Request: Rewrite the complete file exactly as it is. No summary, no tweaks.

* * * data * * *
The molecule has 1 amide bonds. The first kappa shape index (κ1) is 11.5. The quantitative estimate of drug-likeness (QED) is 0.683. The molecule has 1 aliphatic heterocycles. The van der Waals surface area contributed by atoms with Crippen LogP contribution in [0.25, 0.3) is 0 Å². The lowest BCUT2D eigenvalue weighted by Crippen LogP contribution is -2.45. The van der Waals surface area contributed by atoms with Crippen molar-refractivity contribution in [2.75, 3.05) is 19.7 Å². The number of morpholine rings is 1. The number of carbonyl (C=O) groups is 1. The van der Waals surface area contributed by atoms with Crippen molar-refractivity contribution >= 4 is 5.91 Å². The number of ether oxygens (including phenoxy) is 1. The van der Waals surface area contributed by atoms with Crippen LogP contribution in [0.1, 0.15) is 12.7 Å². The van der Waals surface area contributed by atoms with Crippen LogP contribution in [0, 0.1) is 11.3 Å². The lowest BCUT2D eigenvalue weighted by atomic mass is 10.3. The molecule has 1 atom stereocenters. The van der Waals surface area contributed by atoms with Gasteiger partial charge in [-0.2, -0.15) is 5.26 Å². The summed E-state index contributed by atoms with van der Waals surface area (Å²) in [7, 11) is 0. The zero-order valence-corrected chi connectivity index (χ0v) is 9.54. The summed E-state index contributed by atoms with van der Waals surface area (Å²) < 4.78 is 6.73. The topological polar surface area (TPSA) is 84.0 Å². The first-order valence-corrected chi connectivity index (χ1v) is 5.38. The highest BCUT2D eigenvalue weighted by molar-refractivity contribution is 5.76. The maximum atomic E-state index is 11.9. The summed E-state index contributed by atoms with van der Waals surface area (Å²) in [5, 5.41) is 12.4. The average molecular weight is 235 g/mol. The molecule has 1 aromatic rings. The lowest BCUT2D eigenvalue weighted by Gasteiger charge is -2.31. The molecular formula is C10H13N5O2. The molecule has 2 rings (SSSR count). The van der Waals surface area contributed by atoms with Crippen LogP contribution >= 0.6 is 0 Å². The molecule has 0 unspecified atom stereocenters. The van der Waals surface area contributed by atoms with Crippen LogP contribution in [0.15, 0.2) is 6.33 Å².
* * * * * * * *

The molecule has 1 amide bonds. The first kappa shape index (κ1) is 11.5. The quantitative estimate of drug-likeness (QED) is 0.683. The molecule has 1 aliphatic heterocycles. The van der Waals surface area contributed by atoms with Crippen LogP contribution in [0.25, 0.3) is 0 Å². The lowest BCUT2D eigenvalue weighted by Crippen LogP contribution is -2.45. The van der Waals surface area contributed by atoms with Crippen molar-refractivity contribution in [2.75, 3.05) is 19.7 Å². The number of morpholine rings is 1. The number of carbonyl (C=O) groups is 1. The van der Waals surface area contributed by atoms with Crippen molar-refractivity contribution >= 4 is 5.91 Å². The number of ether oxygens (including phenoxy) is 1. The van der Waals surface area contributed by atoms with Crippen LogP contribution in [0.1, 0.15) is 12.7 Å². The van der Waals surface area contributed by atoms with Crippen LogP contribution in [0, 0.1) is 11.3 Å². The lowest BCUT2D eigenvalue weighted by atomic mass is 10.3. The molecule has 1 atom stereocenters. The van der Waals surface area contributed by atoms with Gasteiger partial charge in [-0.2, -0.15) is 5.26 Å². The summed E-state index contributed by atoms with van der Waals surface area (Å²) in [7, 11) is 0. The zero-order valence-corrected chi connectivity index (χ0v) is 9.54. The summed E-state index contributed by atoms with van der Waals surface area (Å²) < 4.78 is 6.73. The topological polar surface area (TPSA) is 84.0 Å². The first-order valence-corrected chi connectivity index (χ1v) is 5.38. The highest BCUT2D eigenvalue weighted by molar-refractivity contribution is 5.76. The maximum atomic E-state index is 11.9. The summed E-state index contributed by atoms with van der Waals surface area (Å²) in [5, 5.41) is 12.4. The average molecular weight is 235 g/mol. The molecule has 1 aromatic rings. The lowest BCUT2D eigenvalue weighted by Gasteiger charge is -2.31. The molecular formula is C10H13N5O2. The molecule has 2 rings (SSSR count). The van der Waals surface area contributed by atoms with Crippen LogP contribution >= 0.6 is 0 Å². The molecule has 0 unspecified atom stereocenters. The van der Waals surface area contributed by atoms with Crippen LogP contribution in [0.15, 0.2) is 6.33 Å².